- Trafficking in Persons Report (TIP) [para 5]: This annual report is issued by the U.S. State Department. It evaluates governments’ perceived efforts to raise awareness and combat human trafficking by rating them on a three tier scale.
- Faith community [para 7]: By “faith community,” Clinton means organized religious groups, including churches and religious-based organizations that have a history of working for the abolition of slavery dating back to the time of the international slave trade and the U.S. Civil War.
- NGO [para 9]: NGO is short for Non-Governmental Organization, a “not-for-profit organization that is independent from states and international governmental organizations” (Wikipedia). Most NGOs are funded by donations and rely upon volunteers.
Day 1: Pre-reading & Introduction of Important Vocabulary/Figures
- Students will complete pre-readings of teacher’s or student’s choice.
- Teacher will introduce key terms of the speech.
- Students will read the speech. Students will assess how Clinton reframed human trafficking as a global human rights issue and not solely a problem of border enforcement and law.
Day 2: U.S. as a Watchdog of Human Trafficking Violations
- Students will analyze how Clinton places the responsibility for the evaluation and consequences for human trafficking on the United States.
- Students will complete post-readings chosen by the teacher.
Key During Reading Passages and Discussion Questions
- Paragraphs 1-4: Discuss with students the opening of Clinton’s speech. Who did Clinton see as the audience for her speech? How would you describe the tone set at the start of the speech?
- Paragraphs 5-7: The Trafficking in Persons Report (TIP) is introduced. What did Clinton say were the goals of the report? What sorts of information does she say the report provides? Who does she say the report is intended to benefit? What does she hope the report will accomplish?
- Paragraphs 8-11: Clinton introduced the idea of shared responsibility. What did she mean by this? How did the U.S. factor into the idea of shared responsibility for human trafficking? What were the goals that Clinton summarized as “the three P’s?” What was the “fourth P” she added, and why does she say that “P” is so important?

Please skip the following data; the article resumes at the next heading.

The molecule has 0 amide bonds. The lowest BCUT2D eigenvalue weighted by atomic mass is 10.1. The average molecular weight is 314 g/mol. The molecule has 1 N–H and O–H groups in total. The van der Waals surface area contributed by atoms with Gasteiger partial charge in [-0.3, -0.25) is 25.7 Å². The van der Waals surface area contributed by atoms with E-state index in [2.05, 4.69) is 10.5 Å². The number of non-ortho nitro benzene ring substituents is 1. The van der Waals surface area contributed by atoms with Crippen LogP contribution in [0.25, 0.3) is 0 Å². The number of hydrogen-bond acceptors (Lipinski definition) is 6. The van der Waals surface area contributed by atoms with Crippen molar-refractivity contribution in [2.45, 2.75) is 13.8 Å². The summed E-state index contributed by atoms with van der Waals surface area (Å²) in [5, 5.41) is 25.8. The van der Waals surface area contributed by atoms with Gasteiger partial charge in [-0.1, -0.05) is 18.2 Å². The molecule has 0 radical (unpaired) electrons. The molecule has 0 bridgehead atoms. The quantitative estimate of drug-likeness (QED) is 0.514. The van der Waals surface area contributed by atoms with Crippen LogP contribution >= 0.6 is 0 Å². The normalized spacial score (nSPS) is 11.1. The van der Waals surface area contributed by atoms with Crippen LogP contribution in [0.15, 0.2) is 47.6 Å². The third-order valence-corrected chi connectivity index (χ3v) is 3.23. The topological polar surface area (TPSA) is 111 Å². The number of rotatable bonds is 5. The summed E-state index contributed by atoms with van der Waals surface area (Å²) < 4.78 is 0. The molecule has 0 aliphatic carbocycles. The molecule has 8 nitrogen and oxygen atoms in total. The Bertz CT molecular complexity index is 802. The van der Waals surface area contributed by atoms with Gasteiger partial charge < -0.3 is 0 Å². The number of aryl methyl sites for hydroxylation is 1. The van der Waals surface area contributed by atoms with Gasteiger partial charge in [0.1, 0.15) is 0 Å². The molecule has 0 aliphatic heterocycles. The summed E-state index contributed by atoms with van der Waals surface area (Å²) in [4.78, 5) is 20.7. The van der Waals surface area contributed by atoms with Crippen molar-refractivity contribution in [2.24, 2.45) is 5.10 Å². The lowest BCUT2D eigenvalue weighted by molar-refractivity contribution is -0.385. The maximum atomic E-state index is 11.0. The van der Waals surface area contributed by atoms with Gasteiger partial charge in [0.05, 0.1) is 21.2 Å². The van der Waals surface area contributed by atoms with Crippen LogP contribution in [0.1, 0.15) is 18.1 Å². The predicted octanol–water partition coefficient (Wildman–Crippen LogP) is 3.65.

- Paragraphs 12-13: Here Clinton began to discuss more thoroughly and explicitly how some nations have responded to the report. How did she characterize those responses, and how did she seek to separate the TIP report from other issues in international politics?
- Paragraphs 14-16: How did Clinton close the speech? Why do you think she concluded by mentioning some “heroes” of the fight against human trafficking? What sort of tone—pessimistic or optimistic—do you think she set at the end of the speech?
Post-Reading and Assessment
- Connect the human trafficking issue to the students’ local community. Have them research human trafficking cases and statistics for their own state. What is the most common form of trafficking in their state? In what region(s) of the state is trafficking most prevalent? What percentage of trafficking victims are male? Female? What percentage of trafficked people are under the age of 18? Do the laws in your state follow anti-trafficking best practices? How might they be improved?
- Students can explore the advantages and disadvantages of the neo-abolitionist versus the human rights framework for understanding human trafficking (see the essay by Karrin Vasby Anderson on VOD). Divide students into groups of four or five and assign them a position. Have them make a poster that presents their side to the class.
- Who should have the authority to rate nations for their compliance with anti-trafficking laws and enforcement procedures: an international body such as the United Nations, or a single nation such as the United States? What are the advantages and drawbacks of each option?